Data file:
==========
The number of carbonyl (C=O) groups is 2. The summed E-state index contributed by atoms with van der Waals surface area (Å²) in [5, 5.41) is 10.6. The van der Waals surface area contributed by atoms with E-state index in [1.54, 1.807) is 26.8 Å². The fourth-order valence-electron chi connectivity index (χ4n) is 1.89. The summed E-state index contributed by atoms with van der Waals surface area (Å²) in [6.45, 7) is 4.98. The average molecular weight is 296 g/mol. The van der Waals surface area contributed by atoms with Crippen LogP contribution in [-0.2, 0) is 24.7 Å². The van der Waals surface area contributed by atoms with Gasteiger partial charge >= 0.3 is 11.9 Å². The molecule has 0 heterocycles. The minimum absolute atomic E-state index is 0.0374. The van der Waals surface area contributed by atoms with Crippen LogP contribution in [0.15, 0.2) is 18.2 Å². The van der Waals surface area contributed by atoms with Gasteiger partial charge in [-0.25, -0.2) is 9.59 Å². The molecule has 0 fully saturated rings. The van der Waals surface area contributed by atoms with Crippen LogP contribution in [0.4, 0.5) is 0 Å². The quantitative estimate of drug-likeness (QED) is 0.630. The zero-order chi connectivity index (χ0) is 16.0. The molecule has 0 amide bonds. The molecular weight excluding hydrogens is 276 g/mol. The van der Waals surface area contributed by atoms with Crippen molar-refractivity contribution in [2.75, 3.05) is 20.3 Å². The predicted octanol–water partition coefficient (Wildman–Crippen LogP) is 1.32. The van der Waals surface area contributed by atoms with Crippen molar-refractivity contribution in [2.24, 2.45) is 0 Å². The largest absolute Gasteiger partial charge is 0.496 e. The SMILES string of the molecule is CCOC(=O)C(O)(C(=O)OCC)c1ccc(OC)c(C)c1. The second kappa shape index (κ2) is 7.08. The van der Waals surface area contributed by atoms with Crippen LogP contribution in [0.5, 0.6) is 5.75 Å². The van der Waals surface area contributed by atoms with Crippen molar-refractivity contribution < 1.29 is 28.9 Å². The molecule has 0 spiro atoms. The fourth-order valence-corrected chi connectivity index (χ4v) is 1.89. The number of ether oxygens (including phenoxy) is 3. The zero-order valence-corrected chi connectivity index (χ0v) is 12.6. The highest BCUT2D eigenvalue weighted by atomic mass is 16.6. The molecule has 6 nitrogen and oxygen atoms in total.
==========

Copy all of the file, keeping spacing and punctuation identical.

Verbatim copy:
The number of carbonyl (C=O) groups is 2. The summed E-state index contributed by atoms with van der Waals surface area (Å²) in [5, 5.41) is 10.6. The van der Waals surface area contributed by atoms with E-state index in [1.54, 1.807) is 26.8 Å². The fourth-order valence-electron chi connectivity index (χ4n) is 1.89. The summed E-state index contributed by atoms with van der Waals surface area (Å²) in [6.45, 7) is 4.98. The average molecular weight is 296 g/mol. The van der Waals surface area contributed by atoms with Crippen LogP contribution in [-0.2, 0) is 24.7 Å². The van der Waals surface area contributed by atoms with Gasteiger partial charge >= 0.3 is 11.9 Å². The molecule has 0 heterocycles. The minimum absolute atomic E-state index is 0.0374. The van der Waals surface area contributed by atoms with Crippen LogP contribution in [0.15, 0.2) is 18.2 Å². The van der Waals surface area contributed by atoms with Gasteiger partial charge in [-0.25, -0.2) is 9.59 Å². The molecule has 0 fully saturated rings. The van der Waals surface area contributed by atoms with Crippen LogP contribution in [0.4, 0.5) is 0 Å². The quantitative estimate of drug-likeness (QED) is 0.630. The zero-order chi connectivity index (χ0) is 16.0. The molecule has 0 amide bonds. The molecular weight excluding hydrogens is 276 g/mol. The van der Waals surface area contributed by atoms with Crippen molar-refractivity contribution in [2.75, 3.05) is 20.3 Å². The predicted octanol–water partition coefficient (Wildman–Crippen LogP) is 1.32. The van der Waals surface area contributed by atoms with Crippen molar-refractivity contribution in [2.24, 2.45) is 0 Å². The largest absolute Gasteiger partial charge is 0.496 e. The SMILES string of the molecule is CCOC(=O)C(O)(C(=O)OCC)c1ccc(OC)c(C)c1. The second kappa shape index (κ2) is 7.08. The van der Waals surface area contributed by atoms with Crippen LogP contribution in [0.5, 0.6) is 5.75 Å². The van der Waals surface area contributed by atoms with Crippen molar-refractivity contribution < 1.29 is 28.9 Å². The molecule has 0 spiro atoms. The fourth-order valence-corrected chi connectivity index (χ4v) is 1.89. The number of ether oxygens (including phenoxy) is 3. The zero-order valence-corrected chi connectivity index (χ0v) is 12.6. The highest BCUT2D eigenvalue weighted by atomic mass is 16.6. The molecule has 6 nitrogen and oxygen atoms in total.